A $40 million makeover is making a Missouri River water treatment plant more green by expanding the facility to include higher capacity headworks facilities and new peak flow storage basins at the plant site that can hold up to 30 million additional gallons of wastewater.
People who live in northwestern St. Louis County in Missouri are finding that the air smells a little fresher these days. For that, they can thank the $40 million upgrade and expansion recently completed at the nearby Missouri River Treatment Plant, one of seven wastewater treatment plants operated by the St. Louis Metropolitan Sewer District (MSD).
Odor control, however, was just one of several challenges in recent years to test the 28 million-gallon-per-day (MGD) plant, which serves four watersheds in an expansive stretch of west and northwest St. Louis County since the 1980s. The MSD retained Burns & McDonnell to plan and design the plant replacements and upgrades, which were implemented in a three-year construction process that ended in early 2010.
Operating for more than 20 years in a corrosive environment can take its toll on the concrete structures and equipment in a treatment plant’s headworks, where wastewater is diverted into the plant. Screens intended to block inorganic material were allowing significant amounts of trash and debris to enter the plant and its downstream treatment units.
“A few years ago, maintenance costs were growing throughout the plant,” says Steve Yonker, Burns & McDonnell project manager. Everything from grit dewatering equipment to pre-aeration basins to on-site generators were experiencing age- and corrosion-related operational problems and substandard performance. And then there was the odor-causing hydrogen sulfide gas that formed as sewage turned septic on its often-long journey to the plant.
“The preliminary treatment operations at the plant had clearly reached the end of their useful life,” summarizes Ken Gambaro, the plant manager for MSD.
“Before the new construction, the treatment plant could accommodate peak flows of 80 MGD. Upstream expansions of the collection system increased anticipated peak flow rates to as much as 190 MGD,” says Curt Gentile, Burns & McDonnell project engineer.
To address that issue, Burns & McDonnell designed higher capacity headworks facilities and new peak flow storage basins at the plant site that can hold up to 30 million additional gallons of wastewater during high flows. When normal flow conditions return, the stored flows are returned to the plant for treatment.
Once arriving at the plant, the chances of debris damaging the processing equipment have been greatly reduced. That’s because the plant’s new 190 MGD headworks replaces older screening technology with fully automatic high-efficiency bandscreens that remove, clean and compact inorganic materials before the flow is sent to primary and secondary treatment.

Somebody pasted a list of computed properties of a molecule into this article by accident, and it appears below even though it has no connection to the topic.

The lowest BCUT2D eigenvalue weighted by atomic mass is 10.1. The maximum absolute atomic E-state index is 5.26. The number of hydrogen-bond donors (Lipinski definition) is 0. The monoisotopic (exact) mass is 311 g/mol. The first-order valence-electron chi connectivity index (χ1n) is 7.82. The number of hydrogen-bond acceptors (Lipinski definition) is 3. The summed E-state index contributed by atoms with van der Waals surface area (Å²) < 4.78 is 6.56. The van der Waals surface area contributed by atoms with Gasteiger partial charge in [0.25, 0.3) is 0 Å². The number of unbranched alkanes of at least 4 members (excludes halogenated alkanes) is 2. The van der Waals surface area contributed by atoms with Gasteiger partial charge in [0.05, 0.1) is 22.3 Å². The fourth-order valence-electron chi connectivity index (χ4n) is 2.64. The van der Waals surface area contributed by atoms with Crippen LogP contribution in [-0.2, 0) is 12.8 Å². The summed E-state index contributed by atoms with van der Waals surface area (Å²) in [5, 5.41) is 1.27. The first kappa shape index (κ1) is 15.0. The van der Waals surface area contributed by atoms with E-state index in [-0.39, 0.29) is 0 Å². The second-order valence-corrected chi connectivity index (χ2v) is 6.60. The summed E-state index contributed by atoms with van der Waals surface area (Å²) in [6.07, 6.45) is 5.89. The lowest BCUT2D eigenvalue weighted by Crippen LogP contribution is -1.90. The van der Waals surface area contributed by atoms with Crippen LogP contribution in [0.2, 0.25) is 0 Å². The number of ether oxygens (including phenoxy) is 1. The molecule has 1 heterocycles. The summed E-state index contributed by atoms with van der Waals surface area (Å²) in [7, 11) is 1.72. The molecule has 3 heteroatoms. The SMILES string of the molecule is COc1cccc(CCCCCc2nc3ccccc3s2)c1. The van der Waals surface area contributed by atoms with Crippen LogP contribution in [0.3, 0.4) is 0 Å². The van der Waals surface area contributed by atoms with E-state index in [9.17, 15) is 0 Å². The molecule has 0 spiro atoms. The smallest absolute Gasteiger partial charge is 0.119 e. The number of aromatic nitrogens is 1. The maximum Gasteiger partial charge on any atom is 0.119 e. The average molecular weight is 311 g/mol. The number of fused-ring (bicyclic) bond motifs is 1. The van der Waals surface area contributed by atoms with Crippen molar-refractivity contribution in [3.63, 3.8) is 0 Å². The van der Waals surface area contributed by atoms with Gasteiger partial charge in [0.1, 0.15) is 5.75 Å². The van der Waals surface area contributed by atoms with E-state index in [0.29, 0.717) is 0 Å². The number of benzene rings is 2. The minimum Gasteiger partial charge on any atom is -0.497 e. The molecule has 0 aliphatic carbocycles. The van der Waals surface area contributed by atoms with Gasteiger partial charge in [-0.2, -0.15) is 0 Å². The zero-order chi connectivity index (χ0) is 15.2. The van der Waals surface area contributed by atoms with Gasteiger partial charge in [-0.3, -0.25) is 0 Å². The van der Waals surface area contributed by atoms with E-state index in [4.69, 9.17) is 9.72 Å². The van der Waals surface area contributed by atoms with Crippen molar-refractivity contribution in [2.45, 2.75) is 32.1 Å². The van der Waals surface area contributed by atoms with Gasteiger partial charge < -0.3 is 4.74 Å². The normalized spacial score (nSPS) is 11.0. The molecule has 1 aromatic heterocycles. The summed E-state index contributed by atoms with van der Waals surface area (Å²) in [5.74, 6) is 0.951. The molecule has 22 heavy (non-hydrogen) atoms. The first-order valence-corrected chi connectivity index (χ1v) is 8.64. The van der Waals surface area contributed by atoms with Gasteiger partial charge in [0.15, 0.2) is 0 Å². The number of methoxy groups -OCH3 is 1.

The region’s fresher smell, meanwhile, can be attributed to new green odor control technology that uses biological organisms — rather than chemicals — to consume hydrogen sulfide in the system, neutralizing its odors. “It’s a much more environmentally friendly and effective approach to odor control than treatment plants have used historically,” Gentile says.
Operating for more than 20 years in a corrosive environment can take its toll on the concrete structures and equipment in a treatment plant’s headworks.
The Burns & McDonnell design also included green solutions in the plant’s upgrade and expansion. For example, biogases produced during the waste treatment process have traditionally been used to fuel the plant’s on-site engine-generators. These generators provide more than half of the power needed to run the treatment plant.
“The problem was,” Yonker says, “those biogases contained siloxanes, which are chemicals that cause maintenance issues by forming deposits in the engines, resulting in frequent engine overhauls.” The plant upgrades included an advanced cleaning system that safely removes the siloxanes from the biogases before being consumed by the generators.
“These and other improvements — both large and small — have given the plant a new lease on life, modernizing operations and simplifying future maintenance needs,” Gentile says.
Placed into operation in late 2009 and early 2010, all are performing according to plan so far.
“We’re still early in our analysis,” said MSD’s Gambaro. “In the long term, we’re anticipating that these upgrades will not only benefit our customers and the environment, they will reduce our operating and maintenance costs while improving reliability. That’s the goal.”